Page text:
On 4 June, 2001, the staff at Gloucestershire Royal Hospital
accident unit surrendered and pronounced my son Robbie dead. He was
22. He had choked on the bags of dog excrement he had stuffed in
Revolting? Yes. To be condemned? No. Not if you knew the story
behind this young man. Robbie was born after a bungled forceps
delivery that rendered him unable to suck, swallow his own
secretions or move normally. We were told it was unlikely Robbie
would ever walk or talk. Three weeks later I discharged him without
medical consent, having learned to tube-feed and aspirate him
myself. Slowly he began to show signs of wanting to live but we had
lost support through our radical stand.
Robbie learned to walk at two and was diagnosed as having
borderline cerebral palsy. He went to a nursery in a special school
in Gloucester. At three he wasn’t talking, which was thought to be
consistent with his brain damage. It wasn’t: he had catarrhal
deafness and after an operation he started to talk. After being
traumatised at birth he was being held back by misdiagnosis.
My son’s only release came through swimming, which gave him the
freedom he did not have on land. He was soon to be denied that by
repeated ear infections, which were later stopped by a homeopath.
Repeatedly, help came too late.
At seven Robbie transferred to mainstream schooling where a teacher
told his class a boy was coming who was “a little bit
brain-damaged”. During lunch Robbie was circled by children in the
playground chanting, “Robbie Clinton’s brain-damaged”.
Robbie was too able for special education and uncatered for in
mainstream schooling. He could read and was renowned for his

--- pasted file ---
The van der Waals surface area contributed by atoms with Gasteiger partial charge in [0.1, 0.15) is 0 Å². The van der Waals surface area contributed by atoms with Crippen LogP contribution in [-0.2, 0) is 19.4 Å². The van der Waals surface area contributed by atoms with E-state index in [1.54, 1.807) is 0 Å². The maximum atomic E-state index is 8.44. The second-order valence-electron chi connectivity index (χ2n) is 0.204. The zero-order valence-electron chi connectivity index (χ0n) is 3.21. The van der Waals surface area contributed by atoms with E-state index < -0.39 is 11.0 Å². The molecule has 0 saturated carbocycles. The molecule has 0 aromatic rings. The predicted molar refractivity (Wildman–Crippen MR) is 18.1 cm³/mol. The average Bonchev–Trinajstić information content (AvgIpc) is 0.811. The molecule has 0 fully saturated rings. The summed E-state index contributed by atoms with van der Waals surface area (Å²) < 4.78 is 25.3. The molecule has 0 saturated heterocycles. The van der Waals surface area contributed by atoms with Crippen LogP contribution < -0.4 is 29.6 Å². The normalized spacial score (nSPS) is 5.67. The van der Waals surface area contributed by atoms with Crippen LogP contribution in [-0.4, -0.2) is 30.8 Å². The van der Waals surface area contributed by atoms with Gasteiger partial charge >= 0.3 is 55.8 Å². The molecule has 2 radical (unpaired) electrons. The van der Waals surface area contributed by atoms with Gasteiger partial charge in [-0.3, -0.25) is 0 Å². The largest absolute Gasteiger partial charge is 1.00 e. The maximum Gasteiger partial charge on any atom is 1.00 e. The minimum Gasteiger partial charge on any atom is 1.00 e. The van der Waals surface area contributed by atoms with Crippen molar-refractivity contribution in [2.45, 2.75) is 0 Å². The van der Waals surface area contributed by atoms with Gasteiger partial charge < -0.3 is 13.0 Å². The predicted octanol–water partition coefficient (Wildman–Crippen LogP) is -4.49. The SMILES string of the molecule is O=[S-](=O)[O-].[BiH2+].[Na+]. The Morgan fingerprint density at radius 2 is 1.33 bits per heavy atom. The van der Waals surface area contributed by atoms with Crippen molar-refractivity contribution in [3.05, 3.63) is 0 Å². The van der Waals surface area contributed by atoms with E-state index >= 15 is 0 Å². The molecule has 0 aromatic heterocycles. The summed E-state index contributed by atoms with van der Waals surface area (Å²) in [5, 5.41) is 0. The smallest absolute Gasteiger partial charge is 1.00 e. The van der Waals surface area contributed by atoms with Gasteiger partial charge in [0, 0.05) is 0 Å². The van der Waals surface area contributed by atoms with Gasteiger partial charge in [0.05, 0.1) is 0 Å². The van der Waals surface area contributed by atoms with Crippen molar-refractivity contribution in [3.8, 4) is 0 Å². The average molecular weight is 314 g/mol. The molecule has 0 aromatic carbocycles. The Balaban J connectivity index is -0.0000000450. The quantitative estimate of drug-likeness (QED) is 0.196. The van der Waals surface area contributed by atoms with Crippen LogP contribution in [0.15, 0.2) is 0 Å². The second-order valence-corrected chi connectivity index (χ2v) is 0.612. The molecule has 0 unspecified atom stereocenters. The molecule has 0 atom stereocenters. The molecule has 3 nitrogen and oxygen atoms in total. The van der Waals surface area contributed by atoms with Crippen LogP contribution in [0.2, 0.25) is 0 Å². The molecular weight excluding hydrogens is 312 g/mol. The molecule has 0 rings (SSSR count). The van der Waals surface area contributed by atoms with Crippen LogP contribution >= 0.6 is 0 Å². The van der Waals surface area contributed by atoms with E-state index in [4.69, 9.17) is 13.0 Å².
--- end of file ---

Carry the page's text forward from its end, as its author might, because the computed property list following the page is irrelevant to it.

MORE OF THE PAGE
searching questions but had no feeling of self-worth and suffered
badly from bullying and miscomprehension.
Robbie left school at 16, dropped out of an NVQ course and took a
job carrying an advertising board in Cheltenham. He earned money,
enjoyed talking to people and learned a great deal. But he had lost
his friends from school and was struggling. He joined a training
scheme and was put in several unsuitable placements that diminished
him further. A period at the acquired brain injury unit at
Gloucester hospital brought him the positive experience of meeting
and loving a 50-year-old woman with a severe disability. At last
Robbie felt able to help someone worse off than him and he thrived.
One day he found her dead. He never got over the loss.
Robbie then did a three-month community programme with the Prince’s
Trust. It was a breakthrough. Here Robbie was the “ideas man”. As a
result he got a job with the Royal Mail. He enjoyed the work but it
enabled him to pay for the alcohol he used to release him from his
inner pain. His use of alcohol escalated until he was living on the
streets and behaving suicidally. None of the support services were
able to help him. It all came too late. Now I’m left wondering
whether these services failed Robbie.